Idaho Gov. Brad Little wasn’t kidding. Fully reopening the state’s economy in the face of a persistent COVID-19 pandemic was a close call.
In fact, the same data Little used for reaching “Stage 4” — allowing large venues, nightclubs and gatherings of 50 or more — might have justified more caution.
“We almost didn’t make it to Stage 4 this week,” the governor said on June 11. “Despite the incredible progress we’ve made, there are still some Idahoans who aren’t practicing measures to keep themselves and others safe.”
Here’s how close it got. To justify reaching Stage 4, Little had to check the following boxes:
l If the number of new COVID-19 cases declined during a 14-day period, great.
But it didn’t. Cases spiked a bit during the first week of June, although the two-week trend was flat — from 49 on June 3 to 46 on June 11. But on Monday, the state reported 54 new cases.
So Little selected a more technical measurement of positive test results, which have been falling since June 3.
l If the number of hospital emergency room visits for COVID-19 decreased, fine. But the trend was hardly detectable. So Little also cited a noticeable decrease in hospital admissions.
l The state’s hospitals are in good shape. Little could note a multiprong assessment of hospital capacity — no need to resort to crisis management, adequate ventilator and intensive care unit resources and 10 days of personal protective equipment.
But there’s a stubborn pattern of health care worker infections. Since he could not claim fewer than two cases occurred during the two weeks, Little had to base his ruling on another metric — a slight decline in the overall trend.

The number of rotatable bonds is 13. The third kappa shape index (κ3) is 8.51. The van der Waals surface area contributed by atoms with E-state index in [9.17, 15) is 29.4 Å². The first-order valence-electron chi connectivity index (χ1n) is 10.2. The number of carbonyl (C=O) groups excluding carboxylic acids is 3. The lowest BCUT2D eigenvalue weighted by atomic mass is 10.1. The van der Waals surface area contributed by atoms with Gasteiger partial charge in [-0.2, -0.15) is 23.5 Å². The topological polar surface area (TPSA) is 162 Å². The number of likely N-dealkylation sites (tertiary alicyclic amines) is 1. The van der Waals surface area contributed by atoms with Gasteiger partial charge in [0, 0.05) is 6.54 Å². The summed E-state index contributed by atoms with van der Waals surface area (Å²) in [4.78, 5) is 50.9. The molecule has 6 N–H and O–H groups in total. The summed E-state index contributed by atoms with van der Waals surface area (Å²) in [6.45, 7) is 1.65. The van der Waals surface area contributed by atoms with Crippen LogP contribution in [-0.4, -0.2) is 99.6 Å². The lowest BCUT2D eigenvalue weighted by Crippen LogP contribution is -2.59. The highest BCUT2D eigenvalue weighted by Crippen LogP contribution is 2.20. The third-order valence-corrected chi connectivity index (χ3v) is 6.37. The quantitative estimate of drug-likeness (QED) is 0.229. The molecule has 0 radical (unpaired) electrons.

In a nutshell, the governor chose to put things in the best light. In this case, that required him to ignore a larger pool of results — such as the overall caseloads — and draw on positive trends reflected in smaller, less reliable numbers — such as test results.
It’s also a snapshot in time.
COVID-19 symptoms can emerge two to 14 days after exposure. Little looked at trends that took shape before bars were reopened, the Memorial Day weekend and the string of Black Lives Matter rallies.
With no vaccine and a marked lackadaisical attitude, especially among younger people, a rise in COVID-19 infections has been linked to reopening of the economies of other states. Among them: Oklahoma, 185 percent new cases; South Carolina, 156 percent more infections; and Oregon, up 127 percent.
If the same thing happens in Idaho, then what?
Does anyone truly expect Little to impose new restrictions?
Ever since the Idaho Republican issued a stay-at-home order, he’s been the favorite whipping boy of the GOP majority in the Legislature. Members want a special legislative session so they can trim his sails.
His own lieutenant governor, Janice McGeachin, and his own GOP chairman, former Congressman Raul Labrador, have been knee-capping him with relish — egged on by a Trump administration that fumbled the national response to the pandemic and then undermined how the states acted.
Activists ranging from insurgent Ammon Bundy to Idaho Freedom Foundation President Wayne Hoffman have staged public protests. Bundy and his mob even showed up at the governor’s home in Emmett.
Private businesses such as the Hardware Brewing Co. of Kendrick openly flouted the law by reopening early.
And if that’s not indignity enough, Little now faces a recall effort.
Frankly, Little has done all that he can. He’s out of time and political capital.
Like it or not, the people of Idaho are on their own.
They can practice social distancing — or not.
They can wear face masks — which the University of Washington’s Institute for Health Metrics and Evaluation says cuts the infection rate by half — or not.
They can continue washing their hands — or not.
And businesses can support contact tracing and encourage exposed workers to self-quarantine for two weeks with compensation — or not.
The enemy here is a virus with no vaccine. Its allies are complacency and a false sense of security.
Certainly, this is no time to let down your guard. — M.T.